DFS (depthfirst search): Stacks are used to implement DFS algorithms, which traverse the graph or tree vertically.
Here are some Leetcode problems that involve stacks:

Valid Parentheses: Given a string containing just the characters ’(’, ’)’, ’{’, ’}’, ’[’ and ’]’, determine if the input string is valid.

Evaluate Reverse Polish Notation: Evaluate the value of an arithmetic expression in Reverse Polish Notation.

Basic Calculator: Implement a basic calculator to evaluate a simple expression string.

Decode String: Given an encoded string, return its decoded string.

Min Stack: Design a stack that supports push, pop, top, and retrieving the minimum element in constant time.

Maximal Rectangle: Given a 2D binary matrix filled with 0’s and 1’s, find the largest rectangle containing only 1’s and return its area.

Trapping Rain Water: Given n nonnegative integers representing an elevation map where the width of each bar is 1, compute how much water it is able to trap after raining.

Evaluate Division: Equations are given in the format A / B = k, where A and B are variables represented as strings, and k is a real number (floating point number). Given some queries, return the answers.

Remove Duplicate Letters: Given a string s, remove duplicate letters so that every letter appears once and only once. You must make sure your result is the smallest in lexicographical order among all possible results.
Queue
A queue is a linear data structure that follows the firstin, firstout (FIFO) principle. This means that the first element added to the queue will be the first one to be removed. Queues are often used to store data that needs to be processed in a specific order, and they support a limited set of operations, such as inserting an element at the back of the queue (also known as enqueuing), removing an element from the front of the queue (also known as dequeuing), and checking the element at the front of the queue.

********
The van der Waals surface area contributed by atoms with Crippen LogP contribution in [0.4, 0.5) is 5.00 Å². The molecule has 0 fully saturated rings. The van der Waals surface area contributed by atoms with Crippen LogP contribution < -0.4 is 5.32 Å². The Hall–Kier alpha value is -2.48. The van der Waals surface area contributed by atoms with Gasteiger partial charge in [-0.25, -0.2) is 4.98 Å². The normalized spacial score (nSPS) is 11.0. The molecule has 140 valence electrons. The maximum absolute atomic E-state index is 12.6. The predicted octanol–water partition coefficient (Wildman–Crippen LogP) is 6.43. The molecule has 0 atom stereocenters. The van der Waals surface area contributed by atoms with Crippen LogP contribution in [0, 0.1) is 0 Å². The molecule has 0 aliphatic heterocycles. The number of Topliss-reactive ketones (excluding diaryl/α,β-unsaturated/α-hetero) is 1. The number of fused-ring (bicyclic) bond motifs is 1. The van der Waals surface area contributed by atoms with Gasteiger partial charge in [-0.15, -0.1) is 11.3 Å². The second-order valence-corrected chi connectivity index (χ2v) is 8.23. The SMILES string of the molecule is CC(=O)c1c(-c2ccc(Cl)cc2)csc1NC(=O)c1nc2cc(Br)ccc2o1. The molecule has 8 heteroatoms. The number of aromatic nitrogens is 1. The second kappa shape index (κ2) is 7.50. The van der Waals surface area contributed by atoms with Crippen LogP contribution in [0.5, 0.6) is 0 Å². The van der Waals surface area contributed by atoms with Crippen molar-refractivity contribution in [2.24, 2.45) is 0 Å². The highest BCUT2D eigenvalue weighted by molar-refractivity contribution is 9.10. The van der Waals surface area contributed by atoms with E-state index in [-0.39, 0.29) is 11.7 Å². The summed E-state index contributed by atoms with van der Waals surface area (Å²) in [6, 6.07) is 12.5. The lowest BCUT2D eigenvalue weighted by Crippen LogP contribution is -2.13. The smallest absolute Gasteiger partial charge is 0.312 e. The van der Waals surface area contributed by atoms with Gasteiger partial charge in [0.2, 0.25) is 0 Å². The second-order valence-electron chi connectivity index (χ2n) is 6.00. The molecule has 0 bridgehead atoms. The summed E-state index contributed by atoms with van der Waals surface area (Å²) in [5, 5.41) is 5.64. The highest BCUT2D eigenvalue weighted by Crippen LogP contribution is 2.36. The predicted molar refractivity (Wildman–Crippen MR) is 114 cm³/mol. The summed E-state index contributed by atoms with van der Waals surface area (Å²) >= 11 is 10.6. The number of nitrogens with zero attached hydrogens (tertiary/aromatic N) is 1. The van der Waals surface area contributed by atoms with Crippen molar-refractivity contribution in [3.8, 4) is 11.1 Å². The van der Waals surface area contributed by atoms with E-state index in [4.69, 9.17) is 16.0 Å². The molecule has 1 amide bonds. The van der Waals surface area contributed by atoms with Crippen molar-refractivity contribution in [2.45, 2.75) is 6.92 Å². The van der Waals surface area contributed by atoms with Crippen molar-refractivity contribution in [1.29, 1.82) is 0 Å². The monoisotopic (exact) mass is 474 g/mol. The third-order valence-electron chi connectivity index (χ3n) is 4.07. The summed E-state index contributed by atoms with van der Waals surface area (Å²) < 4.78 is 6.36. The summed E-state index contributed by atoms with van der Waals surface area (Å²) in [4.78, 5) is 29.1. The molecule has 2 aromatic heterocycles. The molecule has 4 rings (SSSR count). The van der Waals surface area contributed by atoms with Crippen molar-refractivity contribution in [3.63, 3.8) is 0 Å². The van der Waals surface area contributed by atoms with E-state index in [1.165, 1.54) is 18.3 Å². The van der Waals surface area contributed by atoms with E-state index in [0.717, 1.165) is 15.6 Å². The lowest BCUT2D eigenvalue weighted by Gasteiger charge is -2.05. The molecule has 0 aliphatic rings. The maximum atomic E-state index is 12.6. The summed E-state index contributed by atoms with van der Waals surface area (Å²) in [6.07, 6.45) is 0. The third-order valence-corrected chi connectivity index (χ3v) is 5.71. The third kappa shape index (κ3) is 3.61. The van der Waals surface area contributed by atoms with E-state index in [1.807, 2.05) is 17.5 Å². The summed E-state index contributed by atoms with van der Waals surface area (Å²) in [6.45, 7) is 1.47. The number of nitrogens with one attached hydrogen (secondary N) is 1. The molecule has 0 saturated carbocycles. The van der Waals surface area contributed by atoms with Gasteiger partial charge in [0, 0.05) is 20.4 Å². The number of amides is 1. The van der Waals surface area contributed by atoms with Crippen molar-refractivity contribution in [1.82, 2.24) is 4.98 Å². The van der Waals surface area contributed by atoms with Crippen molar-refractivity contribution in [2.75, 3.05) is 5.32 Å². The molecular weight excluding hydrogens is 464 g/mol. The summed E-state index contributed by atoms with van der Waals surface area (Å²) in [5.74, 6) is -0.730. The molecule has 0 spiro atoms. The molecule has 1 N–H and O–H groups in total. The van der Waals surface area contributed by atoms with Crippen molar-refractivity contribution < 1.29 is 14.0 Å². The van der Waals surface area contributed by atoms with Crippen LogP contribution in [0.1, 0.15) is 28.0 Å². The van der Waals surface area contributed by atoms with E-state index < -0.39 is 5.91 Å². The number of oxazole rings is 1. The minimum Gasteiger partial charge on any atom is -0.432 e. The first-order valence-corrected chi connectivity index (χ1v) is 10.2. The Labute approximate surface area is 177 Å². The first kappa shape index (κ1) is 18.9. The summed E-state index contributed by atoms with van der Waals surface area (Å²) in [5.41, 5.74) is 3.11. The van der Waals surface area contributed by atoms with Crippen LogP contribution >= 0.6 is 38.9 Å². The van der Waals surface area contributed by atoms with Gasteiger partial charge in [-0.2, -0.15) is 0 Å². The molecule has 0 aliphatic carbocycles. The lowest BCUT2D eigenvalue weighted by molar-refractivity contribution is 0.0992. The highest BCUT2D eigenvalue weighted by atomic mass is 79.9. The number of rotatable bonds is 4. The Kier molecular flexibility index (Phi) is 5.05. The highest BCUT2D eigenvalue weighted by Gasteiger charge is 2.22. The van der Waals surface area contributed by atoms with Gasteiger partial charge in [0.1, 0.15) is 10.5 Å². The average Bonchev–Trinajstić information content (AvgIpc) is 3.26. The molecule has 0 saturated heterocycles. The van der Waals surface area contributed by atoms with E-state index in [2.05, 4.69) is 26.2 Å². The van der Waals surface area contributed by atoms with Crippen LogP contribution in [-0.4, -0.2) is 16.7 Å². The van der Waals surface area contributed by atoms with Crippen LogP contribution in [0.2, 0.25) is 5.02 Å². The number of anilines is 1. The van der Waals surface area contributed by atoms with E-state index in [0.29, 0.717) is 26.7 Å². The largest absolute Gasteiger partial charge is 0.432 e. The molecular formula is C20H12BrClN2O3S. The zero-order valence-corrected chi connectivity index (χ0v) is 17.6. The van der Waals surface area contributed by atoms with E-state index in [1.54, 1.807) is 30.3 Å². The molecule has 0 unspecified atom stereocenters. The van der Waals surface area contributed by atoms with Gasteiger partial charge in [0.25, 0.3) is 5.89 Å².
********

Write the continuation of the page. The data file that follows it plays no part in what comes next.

Queues can be implemented using an array or a linked list. Arraybased queues have a fixed size and may need to be resized if the number of elements exceeds the capacity of the array. Linked listbased queues can grow and shrink dynamically as elements are added and removed.
Here is an Example of a Queue implementation using LinkedList in Javascript
class QueueNode {
constructor(value) {
this.value = value
this.next = null
}
}
class Queue {
constructor() {
this.first = null
this.last = null
this.length = 0
}
peek() {
return this.first.value
}
enqueue(value) {
let newNode = new QueueNode(value)
if (!this.first) {
this.first = newNode
this.last = newNode
}
this.last.next = newNode
this.last = newNode
this.length++
return this.last
}
dequeue() {
if (!this.first) return null
if (this.first === this.last) this.last = null
let value = this.first.value
this.first = this.first.next
this.length
return value
}
}
const myQ = new Queue()
console.log(myQ.enqueue("Joy")) //QueueNode { value: 'Joy', next: null }
console.log(myQ.enqueue("Matt")) //QueueNode { value: 'Matt', next: null }
console.log(myQ.enqueue("Pav")) //QueueNode { value: 'Pav', next: null }
console.log(myQ.dequeue()) //Joy
console.log(myQ.enqueue("Sam")) //QueueNode { value: 'Sam', next: null }
console.log(myQ.dequeue()) //Matt
console.log(myQ.dequeue()) //Pav
There are several types of queue data structures, each with its own characteristics and use cases:
Standard queue: A standard queue is a basic queue data structure that supports the operations of enqueuing and dequeuing elements. It can be implemented using an array or a linked list.
Circular queue: A circular queue is a queue data structure that uses a fixedsize array and wraps around when the end of the array is reached. It allows for efficient insertion and deletion operations, but requires careful handling to avoid overwriting elements that have not yet been dequeued.
Priority queue: A priority queue is a queue data structure where each element has a priority associated with it. Elements are dequeued in order of their priority, with the highest priority element being dequeued first. Priority queues can be implemented using an array, a linked list, or a heap data structure.